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Neighbors unite over a mutual hatred of the residential project proposed on Garland Road

White Rock Community Church could be replaced with a high-density housing complex on Garland Road.

White Rock Community Church could be replaced with a high-density housing complex on Garland Road.

The neighbors around Garland Road are quick to tell you that they are not anti-development.

“We’re not like some East Dallas neighborhoods,” says Lou Simmons of Little Forest Hills. “We’re all for smart development.”

But that, of course, is completely subjective. What appeals to one neighbor, another might find totally off-putting, like the hotly debated Panera project. Garland Road neighbors do, however, seem united in their displeasure of Lennar Multifamily Communities’ plans to build a residential complex that rises from four-stories at the street level, up to seven-stories in back.

“This is being done to the neighborhood,” says Patricia Gaffney president of Lake Park Estates Neighborhood Association, “without any thoughtful neighborhood input.”

Neighbors plan to give their input when the project heads to the Dallas Plan Commission next Thursday, when commissioners will decide if the higher-density project is appropriate for the busy thoroughfare.

The land at 9353 Garland Road currently houses White Rock Community Church along with a medical office building at  9335 Garland Parkway. Originally, Lennar touted plans for a mixed-use project with retail on the ground floor and residential up top. Neighbors could get behind that idea because it promoted walkability. During a community meeting in March, Lennar indicated it was dropping all plans for retail.

“Their theory is retail won’t be successful,” says Anita Childress of Forest Hills.

At times, estimates ranged from 285-315 total apartments on the 4.33-acre site. Lennar did not respond to our calls for updated site plans or further information. Neighbors feel the number of units should be kept small.

“We believe [this project] would provide no real benefit to the neighborhood,” says Vail Fassett, president of the Little Forest Hills Neighborhood Association. “It will ruin the small-town feel of our neighborhood. And that’s why people move here, for that sense of community.”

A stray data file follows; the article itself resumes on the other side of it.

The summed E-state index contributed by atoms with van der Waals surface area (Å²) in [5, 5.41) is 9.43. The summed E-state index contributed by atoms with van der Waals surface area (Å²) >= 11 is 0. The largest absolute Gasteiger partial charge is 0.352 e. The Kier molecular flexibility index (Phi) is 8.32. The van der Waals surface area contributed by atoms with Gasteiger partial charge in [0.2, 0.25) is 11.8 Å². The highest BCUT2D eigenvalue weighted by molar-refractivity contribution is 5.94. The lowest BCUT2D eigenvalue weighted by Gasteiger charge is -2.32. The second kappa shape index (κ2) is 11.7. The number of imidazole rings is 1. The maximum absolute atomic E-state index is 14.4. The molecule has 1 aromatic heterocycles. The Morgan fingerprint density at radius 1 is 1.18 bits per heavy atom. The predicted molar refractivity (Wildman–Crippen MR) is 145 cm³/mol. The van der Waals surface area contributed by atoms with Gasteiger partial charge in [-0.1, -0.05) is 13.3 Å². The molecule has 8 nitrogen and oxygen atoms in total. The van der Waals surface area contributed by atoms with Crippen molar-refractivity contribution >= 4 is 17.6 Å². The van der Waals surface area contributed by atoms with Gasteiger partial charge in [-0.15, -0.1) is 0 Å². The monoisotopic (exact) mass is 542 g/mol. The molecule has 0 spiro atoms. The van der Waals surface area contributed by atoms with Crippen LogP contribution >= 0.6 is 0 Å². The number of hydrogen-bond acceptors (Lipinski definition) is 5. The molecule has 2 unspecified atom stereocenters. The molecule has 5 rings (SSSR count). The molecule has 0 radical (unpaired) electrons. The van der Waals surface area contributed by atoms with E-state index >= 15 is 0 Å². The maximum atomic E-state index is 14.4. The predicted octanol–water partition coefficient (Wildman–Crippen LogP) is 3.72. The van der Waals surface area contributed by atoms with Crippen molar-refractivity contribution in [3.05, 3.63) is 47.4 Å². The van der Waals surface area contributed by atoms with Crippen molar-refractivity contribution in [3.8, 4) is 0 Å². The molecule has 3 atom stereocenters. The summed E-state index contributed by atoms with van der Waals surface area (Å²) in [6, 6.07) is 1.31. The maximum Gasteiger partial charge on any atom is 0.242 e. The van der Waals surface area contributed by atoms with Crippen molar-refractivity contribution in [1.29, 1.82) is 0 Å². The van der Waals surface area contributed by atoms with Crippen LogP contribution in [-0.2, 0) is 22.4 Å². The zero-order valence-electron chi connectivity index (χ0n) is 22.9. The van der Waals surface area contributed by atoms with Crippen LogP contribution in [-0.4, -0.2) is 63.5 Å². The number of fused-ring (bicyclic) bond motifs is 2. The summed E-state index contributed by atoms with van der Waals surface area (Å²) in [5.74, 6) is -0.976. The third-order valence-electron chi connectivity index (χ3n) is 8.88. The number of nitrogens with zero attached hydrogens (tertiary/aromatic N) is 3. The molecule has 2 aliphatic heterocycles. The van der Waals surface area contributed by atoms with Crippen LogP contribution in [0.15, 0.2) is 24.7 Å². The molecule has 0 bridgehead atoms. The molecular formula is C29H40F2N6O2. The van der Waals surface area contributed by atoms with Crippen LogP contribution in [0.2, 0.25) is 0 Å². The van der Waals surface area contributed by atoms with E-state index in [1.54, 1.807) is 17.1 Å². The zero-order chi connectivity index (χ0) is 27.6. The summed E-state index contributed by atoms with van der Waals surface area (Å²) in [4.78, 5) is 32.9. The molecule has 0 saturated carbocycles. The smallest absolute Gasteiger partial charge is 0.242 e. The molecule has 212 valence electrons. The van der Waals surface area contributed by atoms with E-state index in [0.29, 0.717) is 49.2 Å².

Many are suspicious of Lennar’s authenticity when it seeks neighborhood input.

“They say, ‘Great, we’ll paint the building green instead of blue’ and call that neighborhood input,” says Patrick Blaydes of Little Forest Hills, who happens to be an urban planner by trade. “We reached out to [Lennar] and they didn’t want to consider our ideas.”

The neighbors know it might not be palatable to a national developer like Lennar, but they can’t help but pine for a project that would both be profitable and enhance the area. In general, they aren’t opposed to apartments, as long as it’s not a tall and looming building set right against the roadway.

“A developer can still make millions of dollars,” Blaydes says. He knows, he ran the numbers, although he admits it would be “a few” million each year in profit versus $10 million-$15 million.

In his ideal scenario, the church would be repurposed into a “Kessler-style theater.” The church hall is already equipped with a commercial kitchen, meaning it could become a “funky bar or restaurant,” he says.

“The congregation goes back to the 1800s, that’s something we should preserve,” Blaydes says. When it comes to developments, he’s most interested in “multipliers,” businesses that entice people to linger in the area by giving them the option to walk from, say, a nice dinner out to a live music venue.

Garland Road is becoming its own scene, drawing both unique independent businesses like Here Lounge, along with national chains like Chick-fil-A. With that added interest from businesses, neighbors have longevity in their eyes when they look down the street.

“We have to think of what this neighborhood will be in 20 years, 30 years or 50 years,” Blaydes insists.

That perspective, Councilman Mark Clayton says, is critical. While he thinks multifamily is an “appropriate use” for the property, he is not interested in signing off on a project that is largely unpopular.

“The look and feel and size need to reflect the neighborhood,” he says, “and what the people who live there want.”

Some neighbors have already made their voices heard behind the scenes, but plan to make it public during the project’s review next week. The plan commission meeting takes place at 1:30 p.m. on July 20 in council chambers.


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By |2017-07-12T17:35:05-05:00July 12th, 2017|News|17 Comments

About the Author:

Emily Charrier
EMILY CHARRIER is the managing editor at Advocate Magazines. Email her at echarrier@advocatemag.com.